The present study investigated the influence of medical expertise, case typicality, and illness script component (enabling conditions vs. consequences) on the speed of case information processing and subjective disease probabilities. It was hypothesized that expert subjects would process case information faster than nonexpert subjects, that typical information would be processed faster than atypical information, and that an interaction would be found between expertise level, typicality, and illness script: Experts were expected to be sensitive to typicality of both illness script components, while advanced students would be sensitive only to typicality of consequences. This sensitivity would also be reflected in assigned probability estimates. The data supported the predictions concerning the effects of expertise level and typicality; it was also found that expert physicians are particularly sensitive to a combination of prototypical enabling conditions and prototypical consequences. Implications of these results for the illness script theory are discussed.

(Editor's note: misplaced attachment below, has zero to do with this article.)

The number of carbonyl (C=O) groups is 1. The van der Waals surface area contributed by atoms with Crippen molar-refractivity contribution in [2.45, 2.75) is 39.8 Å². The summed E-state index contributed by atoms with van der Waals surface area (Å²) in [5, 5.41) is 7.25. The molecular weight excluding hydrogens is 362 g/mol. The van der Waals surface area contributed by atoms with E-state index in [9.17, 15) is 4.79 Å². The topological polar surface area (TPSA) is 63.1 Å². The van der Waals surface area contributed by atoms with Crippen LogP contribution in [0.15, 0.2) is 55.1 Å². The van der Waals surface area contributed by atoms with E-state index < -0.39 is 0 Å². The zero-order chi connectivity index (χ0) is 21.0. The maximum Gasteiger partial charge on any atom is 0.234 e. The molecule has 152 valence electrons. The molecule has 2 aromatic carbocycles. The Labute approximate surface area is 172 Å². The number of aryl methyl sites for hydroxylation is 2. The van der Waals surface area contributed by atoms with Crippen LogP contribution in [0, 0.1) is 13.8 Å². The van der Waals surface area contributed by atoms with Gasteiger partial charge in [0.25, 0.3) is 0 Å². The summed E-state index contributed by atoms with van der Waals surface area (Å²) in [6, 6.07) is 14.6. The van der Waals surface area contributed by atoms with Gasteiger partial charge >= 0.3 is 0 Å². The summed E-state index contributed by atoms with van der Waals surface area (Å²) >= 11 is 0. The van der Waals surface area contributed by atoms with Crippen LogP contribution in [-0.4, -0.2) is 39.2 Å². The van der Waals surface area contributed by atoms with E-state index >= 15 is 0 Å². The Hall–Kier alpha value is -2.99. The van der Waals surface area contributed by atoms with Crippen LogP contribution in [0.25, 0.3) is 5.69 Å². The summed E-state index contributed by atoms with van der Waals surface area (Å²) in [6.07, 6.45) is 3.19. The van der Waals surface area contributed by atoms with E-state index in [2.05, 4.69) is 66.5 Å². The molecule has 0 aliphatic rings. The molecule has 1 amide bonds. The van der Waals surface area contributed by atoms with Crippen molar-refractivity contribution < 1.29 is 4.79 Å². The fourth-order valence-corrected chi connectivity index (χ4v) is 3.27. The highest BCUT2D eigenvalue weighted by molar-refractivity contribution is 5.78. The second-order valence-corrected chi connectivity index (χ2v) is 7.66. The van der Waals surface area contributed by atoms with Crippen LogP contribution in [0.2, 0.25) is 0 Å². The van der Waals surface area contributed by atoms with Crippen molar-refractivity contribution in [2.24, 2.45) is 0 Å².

medical education, medical expertise,
Memory and Cognition
Department of Psychology

Custers, E.J.F.M, Boshuizen, H.P.A, & Schmidt, H.G. (1996). The influence of medical expertise, case typicality and illness script component on case processing and disease probability estimates. Memory and Cognition, 24(3), 384–389. doi:10.3758/BF03213301